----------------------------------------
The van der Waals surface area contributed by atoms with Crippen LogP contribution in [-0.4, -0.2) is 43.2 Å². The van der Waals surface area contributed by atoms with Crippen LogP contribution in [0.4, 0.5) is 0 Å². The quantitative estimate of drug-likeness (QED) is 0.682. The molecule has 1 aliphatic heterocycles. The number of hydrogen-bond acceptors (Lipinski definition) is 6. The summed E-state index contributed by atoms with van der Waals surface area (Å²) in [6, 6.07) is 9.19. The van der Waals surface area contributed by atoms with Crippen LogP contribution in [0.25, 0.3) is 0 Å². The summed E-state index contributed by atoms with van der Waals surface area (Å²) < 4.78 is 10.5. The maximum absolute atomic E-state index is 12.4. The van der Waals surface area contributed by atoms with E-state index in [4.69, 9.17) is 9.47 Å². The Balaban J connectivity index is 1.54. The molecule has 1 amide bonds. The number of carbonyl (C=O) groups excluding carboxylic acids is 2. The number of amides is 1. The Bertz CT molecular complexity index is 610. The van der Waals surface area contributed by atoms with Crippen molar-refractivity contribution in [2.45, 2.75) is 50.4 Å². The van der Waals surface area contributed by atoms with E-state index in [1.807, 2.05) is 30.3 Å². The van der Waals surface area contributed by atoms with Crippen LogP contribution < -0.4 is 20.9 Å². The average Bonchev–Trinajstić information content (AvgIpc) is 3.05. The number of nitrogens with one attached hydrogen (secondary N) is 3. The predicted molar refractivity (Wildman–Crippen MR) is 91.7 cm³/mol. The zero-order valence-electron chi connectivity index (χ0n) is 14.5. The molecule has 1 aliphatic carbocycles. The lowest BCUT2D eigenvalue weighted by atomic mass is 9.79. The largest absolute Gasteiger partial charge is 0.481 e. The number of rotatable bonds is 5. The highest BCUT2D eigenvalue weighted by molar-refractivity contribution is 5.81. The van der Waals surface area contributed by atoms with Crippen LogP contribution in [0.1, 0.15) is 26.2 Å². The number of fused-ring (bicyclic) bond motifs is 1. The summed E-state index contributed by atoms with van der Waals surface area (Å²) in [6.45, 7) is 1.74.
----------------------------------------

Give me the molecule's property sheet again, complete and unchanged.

The van der Waals surface area contributed by atoms with Crippen LogP contribution in [-0.4, -0.2) is 43.2 Å². The van der Waals surface area contributed by atoms with Crippen LogP contribution in [0.4, 0.5) is 0 Å². The quantitative estimate of drug-likeness (QED) is 0.682. The molecule has 1 aliphatic heterocycles. The number of hydrogen-bond acceptors (Lipinski definition) is 6. The summed E-state index contributed by atoms with van der Waals surface area (Å²) in [6, 6.07) is 9.19. The van der Waals surface area contributed by atoms with Crippen LogP contribution in [0.25, 0.3) is 0 Å². The summed E-state index contributed by atoms with van der Waals surface area (Å²) < 4.78 is 10.5. The maximum absolute atomic E-state index is 12.4. The van der Waals surface area contributed by atoms with E-state index in [4.69, 9.17) is 9.47 Å². The Balaban J connectivity index is 1.54. The molecule has 1 amide bonds. The number of carbonyl (C=O) groups excluding carboxylic acids is 2. The number of amides is 1. The Bertz CT molecular complexity index is 610. The van der Waals surface area contributed by atoms with Crippen molar-refractivity contribution in [2.45, 2.75) is 50.4 Å². The van der Waals surface area contributed by atoms with E-state index in [1.807, 2.05) is 30.3 Å². The van der Waals surface area contributed by atoms with Crippen LogP contribution < -0.4 is 20.9 Å². The average Bonchev–Trinajstić information content (AvgIpc) is 3.05. The number of nitrogens with one attached hydrogen (secondary N) is 3. The predicted molar refractivity (Wildman–Crippen MR) is 91.7 cm³/mol. The zero-order valence-electron chi connectivity index (χ0n) is 14.5. The molecule has 1 aliphatic carbocycles. The lowest BCUT2D eigenvalue weighted by atomic mass is 9.79. The largest absolute Gasteiger partial charge is 0.481 e. The number of rotatable bonds is 5. The highest BCUT2D eigenvalue weighted by molar-refractivity contribution is 5.81. The van der Waals surface area contributed by atoms with Crippen LogP contribution in [0.1, 0.15) is 26.2 Å². The number of fused-ring (bicyclic) bond motifs is 1. The summed E-state index contributed by atoms with van der Waals surface area (Å²) in [6.45, 7) is 1.74.